Same-sex marriage is an immoral institution that will bring incalculable harm to our nation. That’s why we must pray hard that our political representatives will not succumb to it (1 Tim. 2:2), and tell them why we think it is wrong.
In any case an altered Marriage Act will advocate a particular view about marriage and sex and family. If it is changed to accommodate the practice of homosexual relationships, same-sex parenting, and third-party donor surrogacy, then it will reflect the legitimisation of these practices. Social legitimacy is in fact a core reason why homosexual activists want same-sex marriage.
And so what should our ministers do if marriage is redefined to embrace the evils of same-sex marriage? The survey showed that most intend to retain their registration and go on marrying people “as normal”, so long as they are not compelled to “marry” same-sex couples. They draw a line not at the point of redefinition, but at the point of compulsion.
In August I wrote a paper for General Assembly of Australia 2013 arguing that we ought to resign our marriage registration at the point the law is changed. There are two aspects to my argument.
On the one hand, although I may feel that I can maintain my registration without personally endorsing the evils endorsed by the Act, how will this not cause outside observers to assume, by my formal allegiance, that I think the changed Act is acceptable?
No gospel minister is compelled to register under the Marriage Act. It is something we freely choose to do. If you freely join the St Kilda Football Club, then you should expect to be seen as a supporter of that club. Likewise it is impossible to see how a freely registered marriage celebrant of the Marriage Act would not be counted as someone who endorses the Act.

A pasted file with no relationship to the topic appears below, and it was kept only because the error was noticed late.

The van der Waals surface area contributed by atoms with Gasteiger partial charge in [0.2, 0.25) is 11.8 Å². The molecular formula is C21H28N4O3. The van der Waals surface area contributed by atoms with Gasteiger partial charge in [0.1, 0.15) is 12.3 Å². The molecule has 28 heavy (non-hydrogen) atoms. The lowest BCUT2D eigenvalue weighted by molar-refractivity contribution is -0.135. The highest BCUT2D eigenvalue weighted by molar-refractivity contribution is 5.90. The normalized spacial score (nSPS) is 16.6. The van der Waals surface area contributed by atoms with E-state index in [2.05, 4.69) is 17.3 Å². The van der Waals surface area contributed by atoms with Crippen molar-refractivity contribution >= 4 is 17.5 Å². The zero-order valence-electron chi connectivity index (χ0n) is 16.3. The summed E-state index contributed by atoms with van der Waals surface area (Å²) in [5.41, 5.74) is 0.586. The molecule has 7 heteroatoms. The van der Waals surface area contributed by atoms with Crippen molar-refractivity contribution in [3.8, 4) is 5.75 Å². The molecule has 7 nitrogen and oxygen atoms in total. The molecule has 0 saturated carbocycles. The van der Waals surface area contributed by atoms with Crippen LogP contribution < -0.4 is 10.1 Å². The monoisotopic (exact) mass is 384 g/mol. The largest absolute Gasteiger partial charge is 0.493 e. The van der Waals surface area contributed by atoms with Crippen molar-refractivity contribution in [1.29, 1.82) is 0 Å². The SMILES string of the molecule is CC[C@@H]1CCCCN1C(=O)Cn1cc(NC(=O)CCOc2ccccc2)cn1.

And so in Quadrant in June 2013 Christopher Akehurst argued that, in the event of marriage redefinition, Christian ministers should “withdraw from acting as a delegate of the state in conducting wedding ceremonies. To continue to do so would imply ... acceptance of the new state-imposed definition of marriage”.
If this scenario parallels that of “eating meat sacrificed to idols” in 1 Corinthians 8, and I think it does, then love would compel us to give up our freedom to conduct marriages under a changed Act, so as not to “become a stumbling block for the weak”, and so as not to “wound their weak conscience” (1 Cor. 8:9,12).
On the other hand, Christians must not only not commit evil, we must not even associate with evil. If a redefined Marriage Act represents the legitimisation of the evils of homosexual practice, same-sex parenting, and third-party donor surrogacy, then as a Christian I will want nothing to do with it, and will separate myself by resigning my celebrant’s registration. As Psalm 26:4 says, “I do not sit with deceitful men, nor do I consort with hypocrites; I abhor the assembly of evildoers and refuse to sit with the wicked.”
How then will I marry people? In many nations, such as Singapore and France, Christian couples register their union with a civil servant for legal purposes, and then get married by a minister in a worship service. This is what I intend to do if the Marriage Act is changed. I would allow the couple (Christian or not) to register at a government office, and then I would conduct a Christian wedding service. I should add that I would not require a couple register at a civil office. For they may well feel that by doing so too are endorsing the Marriage Act and the evils it will represent. I would leave this decision up to them.
In any case, I am urging my brother ministers to form the same intention to resign from the Act if it is redefined. Like baptism, we can use our own rites, keep our own records, and issue our own certificates. We would do this for the ultimate good of marriage and family, and for the reputation of Jesus’ church and His gospel.